Washington Post looks at the two contrasting approaches taken by eBay and Amazon:
EBay raised its prices this month for the fourth year in a row, while Amazon renewed its pledge to keep cutting prices even if it means lower profits. The contrast reflects how much more power the highly profitable eBay wields than Amazon.com, which reported its first-ever annual profit this week. Their business models differ, too, since eBay owns no inventory and its prices are commissions charged to sellers. But their diverging strategies also suggest a difference in attitude that may bode well for Amazon and ill for eBay.
Starting next week, an item selling for $150 on eBay will cost a seller $7.15 in fees, or about 5 percent of the sales price. And that doesn’t count payment processing fees eBay collects from many sellers through PayPal, its payment subsidiary. You have to wonder how long eBay can sock it to sellers in the form of annual price increases before small sellers start fleeing to rivals such as Yahoo and Amazon.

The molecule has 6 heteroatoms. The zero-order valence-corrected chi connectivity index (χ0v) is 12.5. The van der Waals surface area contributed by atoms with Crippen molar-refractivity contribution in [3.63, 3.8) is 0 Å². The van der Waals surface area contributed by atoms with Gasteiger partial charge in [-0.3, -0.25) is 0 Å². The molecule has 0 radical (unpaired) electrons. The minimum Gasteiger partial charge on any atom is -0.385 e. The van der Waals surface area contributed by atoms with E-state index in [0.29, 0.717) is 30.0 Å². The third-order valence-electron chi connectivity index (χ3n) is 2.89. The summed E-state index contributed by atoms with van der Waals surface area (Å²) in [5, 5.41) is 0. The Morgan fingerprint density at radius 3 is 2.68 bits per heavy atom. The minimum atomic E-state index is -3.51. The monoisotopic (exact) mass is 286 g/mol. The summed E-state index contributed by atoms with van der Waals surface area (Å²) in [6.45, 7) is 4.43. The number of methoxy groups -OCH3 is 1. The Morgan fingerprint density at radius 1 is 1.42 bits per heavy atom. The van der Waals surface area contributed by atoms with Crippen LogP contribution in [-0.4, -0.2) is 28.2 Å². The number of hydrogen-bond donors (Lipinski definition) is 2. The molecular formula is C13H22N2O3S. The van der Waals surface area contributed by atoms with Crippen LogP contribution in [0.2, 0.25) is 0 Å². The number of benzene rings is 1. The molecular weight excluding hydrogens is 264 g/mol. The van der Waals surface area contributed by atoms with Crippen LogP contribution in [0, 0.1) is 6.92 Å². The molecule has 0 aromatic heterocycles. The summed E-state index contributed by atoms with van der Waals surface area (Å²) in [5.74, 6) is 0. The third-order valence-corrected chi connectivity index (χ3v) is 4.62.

It’s interesting to watch eBay and Amazon marching toward some middle ground in retailing after each started in opposite corners. For years, eBay was home to small merchants who sold mostly used goods at auction prices. It has since added loads of big retailers who sell new merchandise, some at fixed prices. At the same time, Amazon started as a direct seller of new books and subsequently invited other merchants to sell both used and new merchandise on its site. Amazon collects commissions on those third-party sales, just like eBay does, which yields higher profits for Amazon in part because it doesn’t have to buy those goods.